Friday, November 1, 2013

Considering School Bond Proposal is Tough Homework

(From the October 10, 2013 issue of the Grand Haven Tribune)

It’s been hard to know how to vote this November 5 on the Spring Lake Schools bond proposal. I’ve been torn about the prospect of another increase in taxes.

I’m an educator at the college level and value education. I recognize the civic responsibility to support public education, even though my wife and I don’t have children. These initial thoughts would make me favorable towards a proposal that would improve local schools and help them maintain their good quality.

But there are also certain realities that trouble me. One is that I do not make a significant amount of money. So, even though the proposal would cost most homeowners in the Spring Lake School District “only” about $40-50 more per year, that is on top of annual property taxes that exceed $2000. A few “onlys” add up quickly.

Because of this conflict in my head, I attended a public forum in which the Superintendent Dennis Furton gave a presentation and answered questions. Attendees were also given a considerable amount of literature to digest about the proposal. About 25 people attended the event at Jeffers Elementary earlier this week, and stayed nearly two hours.

Here are a few points that I consider most relevant that I think are worth considering as all of us contemplate a vote next month.

The proposed facility upgrades are not a wish list of things that would be nice to have. Engineers did a facility assessment on the 60-year-old elementary school buildings and determined upgrades to facilities and technology that are needed are so expensive in the older buildings that new construction makes more sense. One key take-away from teachers at the meeting is that their classrooms can not be temperature controlled by outdated thermostats and boiler systems that are beyond repair. Rooms typically are near 80 or even 90 degrees. Even in winter some teachers open classroom windows to make the classroom more comfortable.

New buildings also would enable more space and furnishings that are conducive to modern teaching styles, which involves more collaborative learning activities vs sitting in rows of desks. As a college professor I hear from employers who say that is how the workplace is changing also, to more collaborative work styles. Facilities that allow for educating children in this manner will better prepare them for college and the workplace.

Some residents complained that the proposal includes funding for athletics, which could possibly more appropriately be funded by private fundraising. But the athletic-related projects account for only 8% of the total proposal. Also, improvements like artificial turf actually will save the district money over time in maintenance costs.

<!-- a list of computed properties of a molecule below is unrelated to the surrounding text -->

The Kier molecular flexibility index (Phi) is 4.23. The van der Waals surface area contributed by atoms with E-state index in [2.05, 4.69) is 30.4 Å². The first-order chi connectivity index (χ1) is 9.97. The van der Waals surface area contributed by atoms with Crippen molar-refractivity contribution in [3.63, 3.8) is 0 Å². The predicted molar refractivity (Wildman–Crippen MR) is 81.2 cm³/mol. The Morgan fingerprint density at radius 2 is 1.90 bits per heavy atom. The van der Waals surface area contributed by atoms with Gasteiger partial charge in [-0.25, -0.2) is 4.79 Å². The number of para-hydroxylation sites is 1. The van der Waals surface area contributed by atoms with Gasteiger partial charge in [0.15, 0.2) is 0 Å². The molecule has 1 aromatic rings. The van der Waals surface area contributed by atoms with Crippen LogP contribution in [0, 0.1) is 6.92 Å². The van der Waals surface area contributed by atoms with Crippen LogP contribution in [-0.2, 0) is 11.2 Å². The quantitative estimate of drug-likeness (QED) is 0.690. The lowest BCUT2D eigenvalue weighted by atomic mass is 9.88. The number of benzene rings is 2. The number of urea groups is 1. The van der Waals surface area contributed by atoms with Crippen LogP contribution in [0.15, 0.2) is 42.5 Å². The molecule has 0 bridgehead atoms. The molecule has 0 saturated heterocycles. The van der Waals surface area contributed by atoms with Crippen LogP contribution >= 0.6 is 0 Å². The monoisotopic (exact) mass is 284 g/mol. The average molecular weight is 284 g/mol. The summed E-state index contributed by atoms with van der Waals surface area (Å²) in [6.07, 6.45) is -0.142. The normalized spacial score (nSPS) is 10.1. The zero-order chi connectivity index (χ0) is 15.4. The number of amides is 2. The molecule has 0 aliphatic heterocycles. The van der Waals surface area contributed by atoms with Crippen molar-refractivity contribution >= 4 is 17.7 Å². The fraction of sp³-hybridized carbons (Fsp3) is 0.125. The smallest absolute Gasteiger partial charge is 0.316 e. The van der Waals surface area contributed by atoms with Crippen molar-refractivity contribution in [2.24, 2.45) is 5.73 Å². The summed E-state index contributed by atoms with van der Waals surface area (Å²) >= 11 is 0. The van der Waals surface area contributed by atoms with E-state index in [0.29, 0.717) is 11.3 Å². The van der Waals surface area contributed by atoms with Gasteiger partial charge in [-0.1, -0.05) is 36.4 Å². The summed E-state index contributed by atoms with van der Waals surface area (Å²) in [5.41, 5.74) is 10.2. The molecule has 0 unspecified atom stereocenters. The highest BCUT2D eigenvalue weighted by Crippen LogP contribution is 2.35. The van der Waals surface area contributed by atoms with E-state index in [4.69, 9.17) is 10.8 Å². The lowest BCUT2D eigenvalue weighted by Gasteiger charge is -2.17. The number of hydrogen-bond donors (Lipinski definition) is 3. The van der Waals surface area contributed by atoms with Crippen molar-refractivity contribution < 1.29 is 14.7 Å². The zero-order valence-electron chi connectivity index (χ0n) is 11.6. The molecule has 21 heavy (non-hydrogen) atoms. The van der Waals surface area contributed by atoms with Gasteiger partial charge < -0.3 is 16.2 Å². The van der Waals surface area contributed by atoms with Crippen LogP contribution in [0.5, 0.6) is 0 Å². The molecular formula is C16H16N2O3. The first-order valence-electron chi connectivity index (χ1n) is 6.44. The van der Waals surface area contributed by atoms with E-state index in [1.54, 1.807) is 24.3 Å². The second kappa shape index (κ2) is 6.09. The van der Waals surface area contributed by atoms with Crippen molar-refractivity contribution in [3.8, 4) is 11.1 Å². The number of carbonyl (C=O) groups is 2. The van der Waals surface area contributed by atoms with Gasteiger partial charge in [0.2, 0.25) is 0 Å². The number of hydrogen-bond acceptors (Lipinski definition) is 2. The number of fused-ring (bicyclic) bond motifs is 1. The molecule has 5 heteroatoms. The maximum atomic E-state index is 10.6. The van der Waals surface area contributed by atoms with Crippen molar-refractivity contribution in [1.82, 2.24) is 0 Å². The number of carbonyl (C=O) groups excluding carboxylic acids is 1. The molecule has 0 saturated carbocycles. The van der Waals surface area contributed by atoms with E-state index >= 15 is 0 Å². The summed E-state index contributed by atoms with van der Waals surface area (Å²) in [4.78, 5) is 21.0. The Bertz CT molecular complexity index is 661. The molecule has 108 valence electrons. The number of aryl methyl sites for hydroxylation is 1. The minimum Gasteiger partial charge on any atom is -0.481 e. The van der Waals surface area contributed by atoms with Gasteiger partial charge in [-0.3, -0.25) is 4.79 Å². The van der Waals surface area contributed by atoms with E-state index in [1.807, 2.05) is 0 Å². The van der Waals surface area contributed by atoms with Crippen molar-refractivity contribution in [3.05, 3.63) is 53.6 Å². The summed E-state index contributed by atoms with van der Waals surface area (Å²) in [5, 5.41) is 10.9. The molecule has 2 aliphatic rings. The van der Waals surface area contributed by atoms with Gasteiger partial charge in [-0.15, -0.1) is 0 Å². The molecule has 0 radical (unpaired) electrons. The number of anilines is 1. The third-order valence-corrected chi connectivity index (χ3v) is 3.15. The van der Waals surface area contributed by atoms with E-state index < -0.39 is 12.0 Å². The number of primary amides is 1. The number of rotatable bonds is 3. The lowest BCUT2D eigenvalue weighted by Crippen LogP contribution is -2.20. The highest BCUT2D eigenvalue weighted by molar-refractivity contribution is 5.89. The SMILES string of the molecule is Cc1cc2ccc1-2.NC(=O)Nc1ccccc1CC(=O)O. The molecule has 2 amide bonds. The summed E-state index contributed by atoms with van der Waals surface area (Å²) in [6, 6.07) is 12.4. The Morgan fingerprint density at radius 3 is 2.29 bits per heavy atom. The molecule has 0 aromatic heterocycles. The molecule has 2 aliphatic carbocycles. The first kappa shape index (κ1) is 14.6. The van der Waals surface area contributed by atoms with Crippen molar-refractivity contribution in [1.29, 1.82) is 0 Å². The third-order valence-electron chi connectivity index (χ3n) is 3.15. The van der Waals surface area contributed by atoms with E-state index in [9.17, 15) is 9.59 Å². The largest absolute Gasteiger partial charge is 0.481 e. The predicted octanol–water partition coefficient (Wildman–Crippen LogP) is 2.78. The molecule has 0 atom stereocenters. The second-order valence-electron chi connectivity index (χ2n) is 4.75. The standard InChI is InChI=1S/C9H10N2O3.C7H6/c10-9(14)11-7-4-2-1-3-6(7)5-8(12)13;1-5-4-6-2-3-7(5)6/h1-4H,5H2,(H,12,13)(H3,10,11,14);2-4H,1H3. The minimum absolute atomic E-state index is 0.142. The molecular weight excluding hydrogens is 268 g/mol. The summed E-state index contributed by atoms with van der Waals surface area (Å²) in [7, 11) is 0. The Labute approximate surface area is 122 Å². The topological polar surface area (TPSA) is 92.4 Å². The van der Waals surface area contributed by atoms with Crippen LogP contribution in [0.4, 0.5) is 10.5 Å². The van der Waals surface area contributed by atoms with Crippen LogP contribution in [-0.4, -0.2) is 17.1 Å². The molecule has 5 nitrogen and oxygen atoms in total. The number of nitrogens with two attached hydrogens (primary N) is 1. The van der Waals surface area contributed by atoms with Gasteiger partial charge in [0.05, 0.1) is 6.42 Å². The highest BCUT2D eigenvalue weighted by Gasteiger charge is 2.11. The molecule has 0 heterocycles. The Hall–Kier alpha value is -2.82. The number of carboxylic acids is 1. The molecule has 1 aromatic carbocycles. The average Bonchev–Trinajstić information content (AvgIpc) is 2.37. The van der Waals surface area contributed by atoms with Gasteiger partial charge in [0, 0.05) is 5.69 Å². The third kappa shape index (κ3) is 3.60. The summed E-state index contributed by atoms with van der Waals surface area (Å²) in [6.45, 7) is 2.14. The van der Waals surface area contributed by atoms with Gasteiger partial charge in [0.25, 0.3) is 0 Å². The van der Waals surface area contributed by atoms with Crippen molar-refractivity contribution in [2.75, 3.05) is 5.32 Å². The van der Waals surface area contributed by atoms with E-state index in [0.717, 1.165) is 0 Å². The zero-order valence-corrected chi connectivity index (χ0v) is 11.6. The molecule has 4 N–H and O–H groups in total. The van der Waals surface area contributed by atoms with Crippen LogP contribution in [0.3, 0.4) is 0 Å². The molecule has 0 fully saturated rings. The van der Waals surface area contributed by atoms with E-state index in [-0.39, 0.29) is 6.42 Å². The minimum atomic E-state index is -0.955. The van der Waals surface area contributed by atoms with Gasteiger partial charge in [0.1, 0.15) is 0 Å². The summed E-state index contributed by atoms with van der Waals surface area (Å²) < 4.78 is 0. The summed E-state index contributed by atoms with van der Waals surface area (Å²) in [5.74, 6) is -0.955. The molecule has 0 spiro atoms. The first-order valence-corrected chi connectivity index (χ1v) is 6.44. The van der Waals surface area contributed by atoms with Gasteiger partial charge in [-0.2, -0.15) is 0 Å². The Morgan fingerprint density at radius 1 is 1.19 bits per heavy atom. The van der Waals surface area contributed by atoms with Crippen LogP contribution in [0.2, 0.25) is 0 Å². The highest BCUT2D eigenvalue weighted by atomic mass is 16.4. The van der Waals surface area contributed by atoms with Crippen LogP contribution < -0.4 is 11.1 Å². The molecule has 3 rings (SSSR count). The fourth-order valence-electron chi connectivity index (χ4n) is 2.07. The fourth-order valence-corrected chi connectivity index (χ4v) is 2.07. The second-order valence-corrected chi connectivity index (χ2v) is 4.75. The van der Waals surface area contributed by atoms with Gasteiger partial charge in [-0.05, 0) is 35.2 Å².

Some were concerned about having one elementary school and causing many children who now can walk to school to need to be bussed. It was pointed out that when the current schools were built about 90% of the students lived in Spring Lake Village, in walking distance to Holmes Elementary. Today that number is 10% or less.

With regard to the increase in taxes, it was helpful to compare Spring Lake to other school districts in Ottawa County. If the proposal passes, the total millage would be 7.0, 8th out of 11 districts in the county. The highest is Coopersville at 8.69 and the lowest is Saugatuck at 3.0.There was also a sense of urgency to the proposal. The Michigan legislature capped the School Bond Loan Fund at $1.8 billion, and the fund is nearing the cap. If the proposal passes this year the taxpayers will have a .569 mill increase. But if not, the same proposal without being able to benefit from the School Bond Loan Fund would require a nearly 5 mill increase.

When asked about plans should the proposal fail, the superintended said there is none. They may come back to the voters with an alternate or scaled down request. Some in the room seemed surprised that there was not any thought given to contingencies.

There were a lot of other issues discussed at the recent meeting. Perhaps voters have even more thoughts in favor of or opposed to the proposal. I’d be interested to read them in letters to this paper or comments on this column. I know I appreciated the presentation by the Superintendent, and his response to questions and comments of taxpayers in the room. The proposal is a big decision, affecting us all for three decades. I’ve done my homework, and will continue to study the issue, before the proposal meets the test of voter approval in November.

A collection of Tim Penning’s columns is available in the book “Thoughts on Thursdays.” 

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